Women are the first to sacrifice water usage in families during a shortage. 
Photo: Bhanu S

All the women I spoke to said that government officials were nowhere to be seen. “We tried contacting the Bangalore Water Supply and Sewerage Board (BWSSB) about the Cauvery water supply but they just tell us that there is no water to release,” says Kala. The Bruhat Bengaluru Mahanagar Palike officials have not visited the neighbourhood nor have elected representatives. Krishnaiyyanapalya  is part of the CV Raman Nagar assembly constituency;[3] the BJP’s S Raghu is the MLA and PC Mohan is the MP of the Central Bengaluru Lok Sabha constituency “Everybody comes during elections, no one cares otherwise,” says Bhavani.

None of the women knew about designated BBMP nodal officials[4] for each ward in the city. I tried contacting the nodal officers for the Krishnaiyyanapalya ward that the women lived in but could not get through. The women said this was the first time that they experienced a prolonged water shortage; there would be a couple of days of low supply from the Cauvery in the past and they used tankers once or twice in a summer. In fact, Kala says that her family moved to the current locality because she had heard it had better water supply compared to her previous home. Prabha said she did not recall a water shortage in KR Puram in the past.

Schools, hospitals on the edge
The water shortage has impacted public institutions like schools and hospitals across Bengaluru. In Thanisandra, in North Bengaluru, one of the 110 urban villages with no connection to the Cauvery supply, the Inspire Public School administrator says that they are forced to be extremely careful with water usage. “Typically, we manage with groundwater but this year our borewell went dry by February,” says Neha.

The school comprising 300 students now depends on tankers which are ordered once in two days. The 6,000 litre tankers cost approximately Rs 1,500 but tanker owners charge more, explains Neha. The tankers have to be ordered well in advance but the supply still gets delayed occasionally. “We cannot run out of water in washrooms. With these many students, it would be a mess,” she says.

At Jai Bharat English School in Hegde Nagar, also in North Bengaluru, school administrator Chetan Kumar says that the students have been instructed to carry spoons to eat their meals, so the water used to wash hands can be saved. “If students have any water left in their bottles at the end of the day, we ask them to water a plant on the campus,” he adds.

Meanwhile, school authorities have stopped all non-essential services such as washing grounds, school vans, even daily watering of plants. “Our landscaping is expensive. We are trying to reduce watering plants, but if they die it will be expensive to replace them,” says Neha. Summer holidays will bring a small sigh of relief.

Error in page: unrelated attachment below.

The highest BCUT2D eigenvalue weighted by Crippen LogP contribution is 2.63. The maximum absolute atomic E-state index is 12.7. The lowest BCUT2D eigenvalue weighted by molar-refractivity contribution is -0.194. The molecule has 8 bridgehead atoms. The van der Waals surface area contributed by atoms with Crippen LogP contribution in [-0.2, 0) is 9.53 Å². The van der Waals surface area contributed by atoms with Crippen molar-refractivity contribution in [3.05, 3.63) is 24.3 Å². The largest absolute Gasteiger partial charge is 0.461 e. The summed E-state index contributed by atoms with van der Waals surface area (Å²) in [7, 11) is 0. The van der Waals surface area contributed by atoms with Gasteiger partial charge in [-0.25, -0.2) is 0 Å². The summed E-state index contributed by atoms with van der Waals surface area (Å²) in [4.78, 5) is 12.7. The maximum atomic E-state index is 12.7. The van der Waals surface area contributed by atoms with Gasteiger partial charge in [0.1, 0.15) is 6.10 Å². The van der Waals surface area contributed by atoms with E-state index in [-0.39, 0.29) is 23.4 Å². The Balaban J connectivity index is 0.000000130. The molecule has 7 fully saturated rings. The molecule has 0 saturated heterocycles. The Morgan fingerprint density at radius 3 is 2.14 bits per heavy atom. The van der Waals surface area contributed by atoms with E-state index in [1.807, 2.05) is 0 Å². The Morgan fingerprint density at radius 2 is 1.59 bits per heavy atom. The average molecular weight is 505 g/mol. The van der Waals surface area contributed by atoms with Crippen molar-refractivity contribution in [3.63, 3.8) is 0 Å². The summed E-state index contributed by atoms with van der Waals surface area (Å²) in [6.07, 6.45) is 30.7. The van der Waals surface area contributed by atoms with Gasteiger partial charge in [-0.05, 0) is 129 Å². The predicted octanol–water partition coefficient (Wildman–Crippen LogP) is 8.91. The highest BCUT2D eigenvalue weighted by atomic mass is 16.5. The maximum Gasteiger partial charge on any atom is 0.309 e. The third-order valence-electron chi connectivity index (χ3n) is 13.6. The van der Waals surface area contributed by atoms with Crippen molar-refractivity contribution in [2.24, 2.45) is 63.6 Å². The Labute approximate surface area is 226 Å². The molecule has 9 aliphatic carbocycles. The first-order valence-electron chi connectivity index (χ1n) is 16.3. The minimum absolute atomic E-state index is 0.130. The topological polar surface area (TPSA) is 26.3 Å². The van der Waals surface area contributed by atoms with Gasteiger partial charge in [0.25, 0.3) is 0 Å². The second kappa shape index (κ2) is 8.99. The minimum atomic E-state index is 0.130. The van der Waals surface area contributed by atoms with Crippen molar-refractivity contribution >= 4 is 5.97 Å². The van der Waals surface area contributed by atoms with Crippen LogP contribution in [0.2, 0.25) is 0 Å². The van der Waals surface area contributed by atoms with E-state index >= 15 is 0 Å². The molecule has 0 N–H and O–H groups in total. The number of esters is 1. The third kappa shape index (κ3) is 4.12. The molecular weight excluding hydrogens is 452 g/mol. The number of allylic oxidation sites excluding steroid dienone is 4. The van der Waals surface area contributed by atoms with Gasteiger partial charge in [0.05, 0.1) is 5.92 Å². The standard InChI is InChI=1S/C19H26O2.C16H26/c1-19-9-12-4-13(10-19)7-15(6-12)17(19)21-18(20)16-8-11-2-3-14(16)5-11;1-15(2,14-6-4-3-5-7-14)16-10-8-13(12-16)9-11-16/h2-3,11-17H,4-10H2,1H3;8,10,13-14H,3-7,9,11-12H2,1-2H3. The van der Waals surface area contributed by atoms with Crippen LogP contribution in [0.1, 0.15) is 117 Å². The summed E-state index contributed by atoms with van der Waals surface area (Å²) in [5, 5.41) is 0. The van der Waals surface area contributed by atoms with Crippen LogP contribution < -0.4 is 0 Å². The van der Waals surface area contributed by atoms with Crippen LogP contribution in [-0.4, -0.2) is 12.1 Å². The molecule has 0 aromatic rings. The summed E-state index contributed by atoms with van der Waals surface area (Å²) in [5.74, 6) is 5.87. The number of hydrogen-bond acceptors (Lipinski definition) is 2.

Hospitals in these areas, which have to run round the clock through the summer too, are worried. The borewell in Sai Hospital in Hegde Nagar ran dry a month back forcing the hospital to use nearly 10 tankers a day since. Though the hospital is relatively small, with eight doctors and 40-50 outpatients a day, its water needs are significant.

“We need to keep our toilets and the hospital premises spotless which means cleaning multiple times a day,” says an administrator who did not wish to be named. “The staff uses water just to wash their hands and scrub up before and after patient examinations,” he says.

The schools and the hospital pointed out that tanker prices have more than doubled since February. “We have no choice but to agree to the rates,” says the hospital administrator. “If we run out of water it will be worse.”

Prabha, the field worker, feels that the crisis has a small silver lining. “People are more aware of the importance of protecting trees and lakes…where I live, they are talking about saving the Yelle Mellapa Shetty lake[5] and planting more trees,” she says.

Bengaluru is facing a water crisis as groundwater supplies run low.
Photo: Sankar C G, Visual: Bhanu S

How did we get here?
Though most of the city suffers from water shortage, it is particularly acute in certain neighbourhoods. Bengaluru has two main sources of water: Groundwater and Cauvery River. Nearly 50 percent of the supply is from groundwater and the rest from the river, according to this Water Balance report.[6] It appears that authorities sanctioned building plans merely on the assurances of developers or contractors who responded to questions about water supply with “self” or “Cauvery water expected”.

The groundwater, used for domestic, commercial and industrial activities, is affected by climate and rainfall patterns. Bengaluru’s rainfall has been steadily increasing over the past few decades. The average annual rainfall has increased from 900 millimetres in the 1900s to around 1,200 millimetres in the 2000s; it has been over that since 2020. But the increased rainwater does not percolate into the ground due to heavy concretisation across the city. While more groundwater is extracted to meet the increasing demand, lakes which help recharge the groundwater have been built upon. Besides, there has been an inadequate  implementation of rainwater harvesting.[7]

Though the city received 1,957mm of rainfall in 2022 – the highest in 122 years – leading to the floods, last year was an El Nino year[8] which typically results in low rainfall. The city, as the rest of Karnataka, was in deficit. It did not affect Bengaluru as much last year because the aquifers were relatively full from the 2022 rainfall. But the groundwater supply dropped[9] by early 2024 and the Cauvery water reservoirs are low[10] too because of poor rainfall and loss of forest cover[11] in the region. Together, this has led to an acute water shortage in the city.

This is particularly felt in peripheral areas like Mahadevapura, Yelahanka and Bommanahalli where residents are dependent on groundwater. However, as this story shows, even areas with Cauvery water supply are struggling.


This article has been based on a ground report published on Citizen Matters, an independent civic media focused on urban issues.

Cover photo: People are waking up to the importance of lakes and other natural spaces to safeguard water resources. Credit: by Mike Prince